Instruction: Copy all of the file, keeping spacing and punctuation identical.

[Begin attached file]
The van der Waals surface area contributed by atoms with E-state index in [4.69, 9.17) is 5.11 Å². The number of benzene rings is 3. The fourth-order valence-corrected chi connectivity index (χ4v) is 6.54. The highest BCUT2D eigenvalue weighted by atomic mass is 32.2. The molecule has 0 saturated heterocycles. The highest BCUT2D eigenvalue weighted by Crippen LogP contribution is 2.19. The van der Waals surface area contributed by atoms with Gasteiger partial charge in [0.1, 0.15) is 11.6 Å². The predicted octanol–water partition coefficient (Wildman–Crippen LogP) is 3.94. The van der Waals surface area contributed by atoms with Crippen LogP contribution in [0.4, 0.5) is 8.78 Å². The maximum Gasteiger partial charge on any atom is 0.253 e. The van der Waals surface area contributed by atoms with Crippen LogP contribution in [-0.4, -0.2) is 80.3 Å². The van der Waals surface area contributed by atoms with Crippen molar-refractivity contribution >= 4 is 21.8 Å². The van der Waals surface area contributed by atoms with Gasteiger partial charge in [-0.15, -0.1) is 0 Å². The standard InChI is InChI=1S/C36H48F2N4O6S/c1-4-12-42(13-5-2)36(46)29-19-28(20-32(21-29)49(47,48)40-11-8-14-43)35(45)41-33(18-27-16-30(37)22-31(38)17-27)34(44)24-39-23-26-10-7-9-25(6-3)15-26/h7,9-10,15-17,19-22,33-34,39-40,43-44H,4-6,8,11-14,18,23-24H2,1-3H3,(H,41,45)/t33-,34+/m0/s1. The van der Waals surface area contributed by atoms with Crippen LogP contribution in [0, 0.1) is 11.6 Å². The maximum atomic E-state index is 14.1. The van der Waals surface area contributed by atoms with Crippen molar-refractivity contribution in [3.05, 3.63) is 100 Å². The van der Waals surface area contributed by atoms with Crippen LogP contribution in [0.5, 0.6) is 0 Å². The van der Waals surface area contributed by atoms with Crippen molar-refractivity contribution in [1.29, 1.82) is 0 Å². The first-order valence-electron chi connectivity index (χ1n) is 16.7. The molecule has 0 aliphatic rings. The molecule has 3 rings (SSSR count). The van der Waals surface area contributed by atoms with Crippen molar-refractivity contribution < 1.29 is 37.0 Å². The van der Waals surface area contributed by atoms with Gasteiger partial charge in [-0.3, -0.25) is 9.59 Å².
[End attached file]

The van der Waals surface area contributed by atoms with E-state index in [4.69, 9.17) is 5.11 Å². The number of benzene rings is 3. The fourth-order valence-corrected chi connectivity index (χ4v) is 6.54. The highest BCUT2D eigenvalue weighted by atomic mass is 32.2. The molecule has 0 saturated heterocycles. The highest BCUT2D eigenvalue weighted by Crippen LogP contribution is 2.19. The van der Waals surface area contributed by atoms with Gasteiger partial charge in [0.1, 0.15) is 11.6 Å². The predicted octanol–water partition coefficient (Wildman–Crippen LogP) is 3.94. The van der Waals surface area contributed by atoms with Crippen LogP contribution in [0.4, 0.5) is 8.78 Å². The maximum Gasteiger partial charge on any atom is 0.253 e. The van der Waals surface area contributed by atoms with Crippen LogP contribution in [-0.4, -0.2) is 80.3 Å². The van der Waals surface area contributed by atoms with Crippen molar-refractivity contribution >= 4 is 21.8 Å². The van der Waals surface area contributed by atoms with Gasteiger partial charge in [-0.15, -0.1) is 0 Å². The standard InChI is InChI=1S/C36H48F2N4O6S/c1-4-12-42(13-5-2)36(46)29-19-28(20-32(21-29)49(47,48)40-11-8-14-43)35(45)41-33(18-27-16-30(37)22-31(38)17-27)34(44)24-39-23-26-10-7-9-25(6-3)15-26/h7,9-10,15-17,19-22,33-34,39-40,43-44H,4-6,8,11-14,18,23-24H2,1-3H3,(H,41,45)/t33-,34+/m0/s1. The van der Waals surface area contributed by atoms with Crippen LogP contribution in [0, 0.1) is 11.6 Å². The maximum atomic E-state index is 14.1. The van der Waals surface area contributed by atoms with Crippen molar-refractivity contribution in [3.05, 3.63) is 100 Å². The van der Waals surface area contributed by atoms with Crippen LogP contribution in [0.5, 0.6) is 0 Å². The van der Waals surface area contributed by atoms with Crippen molar-refractivity contribution in [1.29, 1.82) is 0 Å². The first-order valence-electron chi connectivity index (χ1n) is 16.7. The molecule has 0 aliphatic rings. The molecule has 3 rings (SSSR count). The van der Waals surface area contributed by atoms with Crippen molar-refractivity contribution < 1.29 is 37.0 Å². The van der Waals surface area contributed by atoms with Gasteiger partial charge in [-0.3, -0.25) is 9.59 Å².